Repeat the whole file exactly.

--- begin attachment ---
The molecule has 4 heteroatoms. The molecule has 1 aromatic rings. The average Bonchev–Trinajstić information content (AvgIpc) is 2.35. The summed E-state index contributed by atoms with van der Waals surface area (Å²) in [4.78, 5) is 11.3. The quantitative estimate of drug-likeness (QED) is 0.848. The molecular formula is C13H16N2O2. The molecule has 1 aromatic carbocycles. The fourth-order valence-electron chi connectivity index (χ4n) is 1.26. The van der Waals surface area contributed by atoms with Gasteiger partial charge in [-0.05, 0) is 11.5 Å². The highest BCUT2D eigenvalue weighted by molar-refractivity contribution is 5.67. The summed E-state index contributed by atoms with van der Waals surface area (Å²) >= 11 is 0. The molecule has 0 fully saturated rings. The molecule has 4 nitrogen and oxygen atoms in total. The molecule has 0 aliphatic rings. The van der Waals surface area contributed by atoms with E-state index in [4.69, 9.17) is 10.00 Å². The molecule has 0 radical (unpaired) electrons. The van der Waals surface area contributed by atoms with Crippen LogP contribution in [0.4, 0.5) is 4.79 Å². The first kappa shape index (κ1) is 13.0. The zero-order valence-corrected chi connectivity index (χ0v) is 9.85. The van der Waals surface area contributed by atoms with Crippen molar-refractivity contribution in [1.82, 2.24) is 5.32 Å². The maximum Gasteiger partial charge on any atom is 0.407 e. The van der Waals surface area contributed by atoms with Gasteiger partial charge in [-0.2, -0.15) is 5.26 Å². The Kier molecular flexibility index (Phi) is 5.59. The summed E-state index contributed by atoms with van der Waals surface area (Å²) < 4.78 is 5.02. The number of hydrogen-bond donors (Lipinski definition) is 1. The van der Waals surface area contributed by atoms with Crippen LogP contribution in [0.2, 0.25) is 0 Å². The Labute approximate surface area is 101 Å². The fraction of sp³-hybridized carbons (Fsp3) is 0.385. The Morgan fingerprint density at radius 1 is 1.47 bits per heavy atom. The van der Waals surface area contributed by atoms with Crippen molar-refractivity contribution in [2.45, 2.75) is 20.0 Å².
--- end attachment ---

The molecule has 4 heteroatoms. The molecule has 1 aromatic rings. The average Bonchev–Trinajstić information content (AvgIpc) is 2.35. The summed E-state index contributed by atoms with van der Waals surface area (Å²) in [4.78, 5) is 11.3. The quantitative estimate of drug-likeness (QED) is 0.848. The molecular formula is C13H16N2O2. The molecule has 1 aromatic carbocycles. The fourth-order valence-electron chi connectivity index (χ4n) is 1.26. The van der Waals surface area contributed by atoms with Gasteiger partial charge in [-0.05, 0) is 11.5 Å². The highest BCUT2D eigenvalue weighted by molar-refractivity contribution is 5.67. The summed E-state index contributed by atoms with van der Waals surface area (Å²) >= 11 is 0. The molecule has 0 fully saturated rings. The molecule has 4 nitrogen and oxygen atoms in total. The molecule has 0 aliphatic rings. The van der Waals surface area contributed by atoms with E-state index in [4.69, 9.17) is 10.00 Å². The molecule has 0 radical (unpaired) electrons. The van der Waals surface area contributed by atoms with Crippen LogP contribution in [0.4, 0.5) is 4.79 Å². The first kappa shape index (κ1) is 13.0. The zero-order valence-corrected chi connectivity index (χ0v) is 9.85. The van der Waals surface area contributed by atoms with Crippen molar-refractivity contribution in [1.82, 2.24) is 5.32 Å². The maximum Gasteiger partial charge on any atom is 0.407 e. The van der Waals surface area contributed by atoms with Gasteiger partial charge in [-0.2, -0.15) is 5.26 Å². The Kier molecular flexibility index (Phi) is 5.59. The summed E-state index contributed by atoms with van der Waals surface area (Å²) < 4.78 is 5.02. The number of hydrogen-bond donors (Lipinski definition) is 1. The van der Waals surface area contributed by atoms with Crippen LogP contribution in [0.2, 0.25) is 0 Å². The Labute approximate surface area is 101 Å². The fraction of sp³-hybridized carbons (Fsp3) is 0.385. The Morgan fingerprint density at radius 1 is 1.47 bits per heavy atom. The van der Waals surface area contributed by atoms with Crippen molar-refractivity contribution in [2.45, 2.75) is 20.0 Å².